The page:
Along the same lines, if you can’t afford to pay for the repairs that your vehicle needs you may be forced to report it to an insurance company. You’re going to have to pay a deductible (in most cases, depending on your insurance company) but you’re going to have the company to cover the rest of the costs. Keep in mind that your rate is generally going to go up after an accident so the company can try to recoup their losses and account for the fact that you’re now a bigger risk (to them anyway). But that may be easier for you to afford overall.
Finally, if you have accident forgiveness and you’re not going to have the increase in rates that most people will because of an accident you may want to at least consider reporting it to your insurance company. If the accident you’re in is minor and the damage is minimal you may still want to consider paying out-of-pocket. After all, accident forgiveness could cover a much larger accident and you’ll want to hold onto that if you can easily afford to pay for the damages. If you’re in a major accident however, don’t worry about trying to come up with the money yourself if you have this type of forgiveness.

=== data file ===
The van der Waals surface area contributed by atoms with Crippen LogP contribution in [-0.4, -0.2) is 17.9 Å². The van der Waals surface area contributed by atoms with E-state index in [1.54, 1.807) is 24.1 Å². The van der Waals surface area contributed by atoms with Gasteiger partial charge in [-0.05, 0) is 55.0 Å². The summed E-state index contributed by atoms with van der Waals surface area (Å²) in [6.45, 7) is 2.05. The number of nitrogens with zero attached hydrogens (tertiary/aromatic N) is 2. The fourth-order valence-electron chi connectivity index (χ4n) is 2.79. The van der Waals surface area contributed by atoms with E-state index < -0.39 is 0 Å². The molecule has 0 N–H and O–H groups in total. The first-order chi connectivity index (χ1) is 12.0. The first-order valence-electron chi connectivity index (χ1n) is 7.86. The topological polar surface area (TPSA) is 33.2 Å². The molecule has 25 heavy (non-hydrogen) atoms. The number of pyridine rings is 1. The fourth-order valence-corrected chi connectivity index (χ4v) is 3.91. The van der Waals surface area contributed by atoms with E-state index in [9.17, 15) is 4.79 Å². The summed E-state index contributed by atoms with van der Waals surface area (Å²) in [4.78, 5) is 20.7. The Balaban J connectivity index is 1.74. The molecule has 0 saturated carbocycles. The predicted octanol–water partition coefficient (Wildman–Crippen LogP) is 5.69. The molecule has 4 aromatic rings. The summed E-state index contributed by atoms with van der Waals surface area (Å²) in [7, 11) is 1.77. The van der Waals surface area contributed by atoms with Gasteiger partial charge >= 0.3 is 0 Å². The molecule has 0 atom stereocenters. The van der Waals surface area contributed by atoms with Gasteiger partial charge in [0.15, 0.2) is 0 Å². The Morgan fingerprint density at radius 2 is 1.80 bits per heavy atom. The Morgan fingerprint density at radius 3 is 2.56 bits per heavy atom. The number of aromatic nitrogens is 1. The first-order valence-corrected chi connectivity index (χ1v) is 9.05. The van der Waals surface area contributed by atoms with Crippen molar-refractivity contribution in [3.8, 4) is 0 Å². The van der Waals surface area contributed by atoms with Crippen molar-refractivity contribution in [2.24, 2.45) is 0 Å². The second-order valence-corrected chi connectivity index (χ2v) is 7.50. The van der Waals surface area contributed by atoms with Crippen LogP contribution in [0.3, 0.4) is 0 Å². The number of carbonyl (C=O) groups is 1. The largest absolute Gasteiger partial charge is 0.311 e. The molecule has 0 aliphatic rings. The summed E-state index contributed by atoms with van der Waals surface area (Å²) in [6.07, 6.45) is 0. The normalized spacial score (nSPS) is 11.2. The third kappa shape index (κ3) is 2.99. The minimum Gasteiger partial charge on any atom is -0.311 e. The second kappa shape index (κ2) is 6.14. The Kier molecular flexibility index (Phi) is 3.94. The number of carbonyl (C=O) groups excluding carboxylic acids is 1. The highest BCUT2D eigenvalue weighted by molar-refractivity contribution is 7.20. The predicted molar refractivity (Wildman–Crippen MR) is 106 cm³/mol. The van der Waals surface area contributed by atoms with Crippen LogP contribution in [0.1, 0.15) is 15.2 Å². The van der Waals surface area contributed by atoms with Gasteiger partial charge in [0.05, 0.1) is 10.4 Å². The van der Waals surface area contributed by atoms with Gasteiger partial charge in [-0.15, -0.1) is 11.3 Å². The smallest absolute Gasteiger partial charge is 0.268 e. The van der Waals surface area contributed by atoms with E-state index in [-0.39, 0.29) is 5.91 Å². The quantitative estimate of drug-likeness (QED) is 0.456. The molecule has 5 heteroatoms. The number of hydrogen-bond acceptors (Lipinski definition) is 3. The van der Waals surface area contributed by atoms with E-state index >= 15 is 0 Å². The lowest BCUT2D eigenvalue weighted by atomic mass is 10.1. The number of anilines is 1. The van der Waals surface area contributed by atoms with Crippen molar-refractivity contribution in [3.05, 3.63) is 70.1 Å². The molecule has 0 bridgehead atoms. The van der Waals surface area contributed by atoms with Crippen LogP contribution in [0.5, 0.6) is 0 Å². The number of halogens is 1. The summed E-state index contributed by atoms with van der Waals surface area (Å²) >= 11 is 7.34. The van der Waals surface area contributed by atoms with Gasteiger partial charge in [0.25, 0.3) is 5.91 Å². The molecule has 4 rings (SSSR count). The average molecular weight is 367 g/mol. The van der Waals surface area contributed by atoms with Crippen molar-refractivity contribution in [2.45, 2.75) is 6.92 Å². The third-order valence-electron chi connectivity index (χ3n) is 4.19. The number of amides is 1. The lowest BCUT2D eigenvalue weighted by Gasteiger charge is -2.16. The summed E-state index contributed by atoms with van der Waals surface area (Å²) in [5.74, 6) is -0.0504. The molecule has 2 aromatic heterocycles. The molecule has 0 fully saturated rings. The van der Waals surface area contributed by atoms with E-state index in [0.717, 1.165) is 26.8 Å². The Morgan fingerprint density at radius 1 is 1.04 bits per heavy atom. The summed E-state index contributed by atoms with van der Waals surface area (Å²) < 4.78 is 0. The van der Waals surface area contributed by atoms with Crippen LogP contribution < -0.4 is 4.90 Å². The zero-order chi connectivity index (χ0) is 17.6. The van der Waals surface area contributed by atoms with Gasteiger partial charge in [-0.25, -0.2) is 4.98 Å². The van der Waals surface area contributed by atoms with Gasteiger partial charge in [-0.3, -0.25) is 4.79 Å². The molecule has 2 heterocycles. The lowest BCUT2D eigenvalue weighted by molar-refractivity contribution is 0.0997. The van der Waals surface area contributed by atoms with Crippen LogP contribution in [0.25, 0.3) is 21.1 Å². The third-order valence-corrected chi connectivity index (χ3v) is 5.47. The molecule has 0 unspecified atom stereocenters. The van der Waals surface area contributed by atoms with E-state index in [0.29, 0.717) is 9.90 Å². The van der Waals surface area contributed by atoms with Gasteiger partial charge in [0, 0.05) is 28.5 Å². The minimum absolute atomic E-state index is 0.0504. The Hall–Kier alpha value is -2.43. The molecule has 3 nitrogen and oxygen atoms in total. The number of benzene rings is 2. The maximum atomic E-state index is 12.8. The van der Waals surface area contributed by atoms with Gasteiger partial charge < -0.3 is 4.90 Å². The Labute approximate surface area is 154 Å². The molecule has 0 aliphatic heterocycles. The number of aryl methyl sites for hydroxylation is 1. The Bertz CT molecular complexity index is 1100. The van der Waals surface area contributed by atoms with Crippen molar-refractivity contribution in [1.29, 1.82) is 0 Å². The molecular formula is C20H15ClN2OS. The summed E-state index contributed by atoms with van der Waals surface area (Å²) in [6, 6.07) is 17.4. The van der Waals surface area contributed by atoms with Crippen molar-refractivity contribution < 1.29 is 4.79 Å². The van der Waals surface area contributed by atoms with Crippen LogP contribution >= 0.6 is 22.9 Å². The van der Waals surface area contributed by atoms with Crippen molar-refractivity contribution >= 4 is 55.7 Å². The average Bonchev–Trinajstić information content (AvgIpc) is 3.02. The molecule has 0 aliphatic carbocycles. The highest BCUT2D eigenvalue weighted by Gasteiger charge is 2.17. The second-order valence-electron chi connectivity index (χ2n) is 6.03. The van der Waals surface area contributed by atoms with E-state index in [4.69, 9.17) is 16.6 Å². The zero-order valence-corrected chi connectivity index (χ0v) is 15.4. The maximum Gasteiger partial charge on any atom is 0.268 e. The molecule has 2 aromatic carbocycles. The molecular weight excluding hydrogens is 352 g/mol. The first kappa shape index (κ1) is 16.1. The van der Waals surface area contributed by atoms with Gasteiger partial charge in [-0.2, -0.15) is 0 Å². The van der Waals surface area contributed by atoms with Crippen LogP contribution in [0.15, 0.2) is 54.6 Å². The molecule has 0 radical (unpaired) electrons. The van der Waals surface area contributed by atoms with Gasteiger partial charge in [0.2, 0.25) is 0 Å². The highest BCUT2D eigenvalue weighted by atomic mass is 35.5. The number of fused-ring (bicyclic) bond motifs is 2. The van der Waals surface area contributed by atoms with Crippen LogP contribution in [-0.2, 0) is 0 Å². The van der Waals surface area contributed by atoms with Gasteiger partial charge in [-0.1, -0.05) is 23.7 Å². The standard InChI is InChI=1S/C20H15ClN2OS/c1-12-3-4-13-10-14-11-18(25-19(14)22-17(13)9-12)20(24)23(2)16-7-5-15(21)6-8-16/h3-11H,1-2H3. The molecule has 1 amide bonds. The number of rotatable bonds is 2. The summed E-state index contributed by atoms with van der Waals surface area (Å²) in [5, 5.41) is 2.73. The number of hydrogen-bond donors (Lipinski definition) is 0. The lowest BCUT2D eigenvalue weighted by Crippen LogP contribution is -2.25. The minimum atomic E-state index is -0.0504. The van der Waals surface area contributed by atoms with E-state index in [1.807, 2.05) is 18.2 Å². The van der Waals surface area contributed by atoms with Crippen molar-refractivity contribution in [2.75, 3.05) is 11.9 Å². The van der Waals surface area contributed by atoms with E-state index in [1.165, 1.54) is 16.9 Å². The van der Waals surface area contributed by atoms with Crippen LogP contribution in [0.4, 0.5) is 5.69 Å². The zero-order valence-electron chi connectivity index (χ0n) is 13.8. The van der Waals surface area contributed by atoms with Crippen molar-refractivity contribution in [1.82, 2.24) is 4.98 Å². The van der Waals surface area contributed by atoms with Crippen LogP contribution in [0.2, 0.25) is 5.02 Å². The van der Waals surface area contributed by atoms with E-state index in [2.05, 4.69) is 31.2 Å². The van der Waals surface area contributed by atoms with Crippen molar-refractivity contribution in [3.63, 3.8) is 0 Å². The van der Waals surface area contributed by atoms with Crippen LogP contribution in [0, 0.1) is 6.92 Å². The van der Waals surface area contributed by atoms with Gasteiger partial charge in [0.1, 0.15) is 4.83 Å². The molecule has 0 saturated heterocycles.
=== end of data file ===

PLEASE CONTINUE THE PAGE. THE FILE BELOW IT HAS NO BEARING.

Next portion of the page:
Knowing Your Policy
The most important thing is to make sure that you know your policy. You need to know what it says and how it works and you definitely need to know what you’re responsible for. By understanding the fine print you’ll be able to make a better decision about whether you want to report an accident or not. You’ll want to know things like your deductible, what’s covered and what isn’t and whether you have any type of accident forgiveness on your vehicle. Knowing all of these things will help you debate the actual cost of the report and the incident.
If you have a high deductible make sure that it’s something that you can afford in case of an accident. If you don’t have a deductible that means the company will pay for absolutely everyth
ing if something were to happen to your vehicle (with possibly some exceptions so you’ll want to look at the fine print). Knowing what’s covered is always important. Some insurance policies don’t actually include glass or they don’t include medical or a rental vehicle or any other number of things. You want to make sure you know everything about your policy and that you add on anything you might need.
Making a Choice
When it comes down to insurance vs. out-of-pocket, you’re the only one who can make the decision. Keep in mind that in most cases it’s going to be up to you to file a report, but if the other party files a report it will usually get sent to your insurance company as well. After all, their insurance company is going to come after yours to get the money and your insurance company is going to come after you. If you know the other person is going to report it, or if you know a police report is going to be filed is generally another reason to just make the report yourself.